Researchers from the Masonic Medical Research Institute (MMRI), the Precision Cardiology Lab (PCL) of the Broad Institute at MIT and Harvard, Bayer USA, Massachusetts General Hospital, and University of Pennsylvania collaborated to uncover some pressing questions about the biology of the heart. While understanding the mechanisms causal to human heart disease remain active areas of research for many scientists, important knowledge gaps about its composition and function remain unknown.
While there is little doubt that COVID-19 will have lasting impacts on health and the economy, a group of researchers is bringing attention to the effects the pandemic could have on the careers of scientific researchers. Carnegie Mellon University and Max Planck Institute physicist Ulrike Endesfelder, University of Stuttgart's Dirk Pflüger and Technische Universität Braunschweig's Timo de Wolff launched a Twitter campaign #StopPandemicBias, which aims to bring broader understanding to how COVID-19 will impact scientists
Amid growing criticism of the traditional "publish or perish" system for rewarding academic research, an international team has developed five principles that institutions can follow to measure and reward research integrity. Publishing on July 16, 2020 in the open access journal PLOS Biology, the team believes that applying these principles in academic hiring and promotion will enhance scientific integrity and amplify the benefits of research to society.
The COVID-19 pandemic is having a disproportionate, negative impact on the careers of scientists with young children at home, a new survey finds. They have been forced to drastically reduce the amount of time they spend on their research, which could have long-term effects on their careers and could exacerbate existing inequalities.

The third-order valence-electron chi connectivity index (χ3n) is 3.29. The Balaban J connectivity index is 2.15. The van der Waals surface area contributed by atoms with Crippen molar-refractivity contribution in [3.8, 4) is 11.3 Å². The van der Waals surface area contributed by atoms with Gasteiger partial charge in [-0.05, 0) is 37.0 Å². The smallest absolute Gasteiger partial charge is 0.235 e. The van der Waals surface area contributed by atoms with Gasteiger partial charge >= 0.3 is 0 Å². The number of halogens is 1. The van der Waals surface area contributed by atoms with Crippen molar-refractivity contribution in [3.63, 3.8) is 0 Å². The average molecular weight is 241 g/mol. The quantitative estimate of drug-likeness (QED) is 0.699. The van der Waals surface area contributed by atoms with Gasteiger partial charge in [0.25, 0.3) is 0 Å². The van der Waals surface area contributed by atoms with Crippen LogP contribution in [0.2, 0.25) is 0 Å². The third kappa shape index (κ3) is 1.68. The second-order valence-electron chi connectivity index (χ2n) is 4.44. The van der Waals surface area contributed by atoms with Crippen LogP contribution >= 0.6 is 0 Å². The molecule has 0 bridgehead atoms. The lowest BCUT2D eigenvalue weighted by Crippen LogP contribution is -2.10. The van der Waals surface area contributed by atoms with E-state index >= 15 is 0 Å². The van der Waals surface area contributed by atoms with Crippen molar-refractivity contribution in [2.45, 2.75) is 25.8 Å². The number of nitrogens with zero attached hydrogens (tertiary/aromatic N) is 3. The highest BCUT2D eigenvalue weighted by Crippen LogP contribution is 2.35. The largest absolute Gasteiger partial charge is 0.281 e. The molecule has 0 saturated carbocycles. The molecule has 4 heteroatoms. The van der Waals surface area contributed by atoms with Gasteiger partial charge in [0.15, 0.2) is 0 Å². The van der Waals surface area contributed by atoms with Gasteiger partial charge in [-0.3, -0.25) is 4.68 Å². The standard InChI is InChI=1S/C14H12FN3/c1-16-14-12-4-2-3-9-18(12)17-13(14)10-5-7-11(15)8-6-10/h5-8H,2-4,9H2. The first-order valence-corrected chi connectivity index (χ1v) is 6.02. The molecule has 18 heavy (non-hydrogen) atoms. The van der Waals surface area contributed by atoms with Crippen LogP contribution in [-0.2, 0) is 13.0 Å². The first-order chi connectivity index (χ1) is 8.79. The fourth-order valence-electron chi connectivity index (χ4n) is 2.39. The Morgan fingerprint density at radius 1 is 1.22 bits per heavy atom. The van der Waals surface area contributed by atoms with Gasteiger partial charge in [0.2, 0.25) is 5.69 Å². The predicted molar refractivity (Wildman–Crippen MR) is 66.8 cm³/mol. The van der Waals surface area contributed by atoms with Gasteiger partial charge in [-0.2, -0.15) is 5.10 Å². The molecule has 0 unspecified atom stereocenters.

Researchers affiliated with the Robert Graham Center for Policy Studies in Family Medicine and Primary Care conducted a descriptive bibliometric analysis to determine the gender ratio of scholarly authorship on publications by its researchers between 2008 and 2018.
A recent study, affiliated with South Korea's Ulsan National Institute of Science and Technology (UNIST) has unveiled a novel material that could enable major leaps in the miniaturization of electronic devices.
A SU2C 'Dream Team' co-funded by OCRAA and NOCC presented results at ASCO of "MAGENTA", the first large randomized clinical trial aimed at making genetic testing for cancer risk more accessible. Nearly 4000 participants used an at home spit-test and was randomly assigned to 4 arms, demonstrating genetic testing can be provided remotely and pre- and post-test genetic counseling can be skipped without causing increased distress to patients undergoing genetic testing from their home.
Stand Up To Cancer®-supported research will be presented will be presented during the American Association for Cancer Research Annual (AACR) Virtual Meeting 1. Work presented by SU2C-funded investigators highlights continued support for developing effective immunotherapy approaches to pediatric and young adult ALL and lung cancer and progress in the emerging field of Cancer Interception, seeking approaches to intervene and stop the formation or progression of early or pre-cancerous conditions.
A new study looked at more than 1,300 retail banking sales teams in a large regional bank to explore whether groups vary in how they convert resources into performance. The study found that resources are generally helpful, but groups differ in the results they achieve. The variation is also largely associated with the group's coordinated attention - specifically, their patterns of email communication. The findings have implications for how firms can operate more efficiently.
A new study examined how well American states are using Internet-based platforms to disseminate electoral information and communicate with voters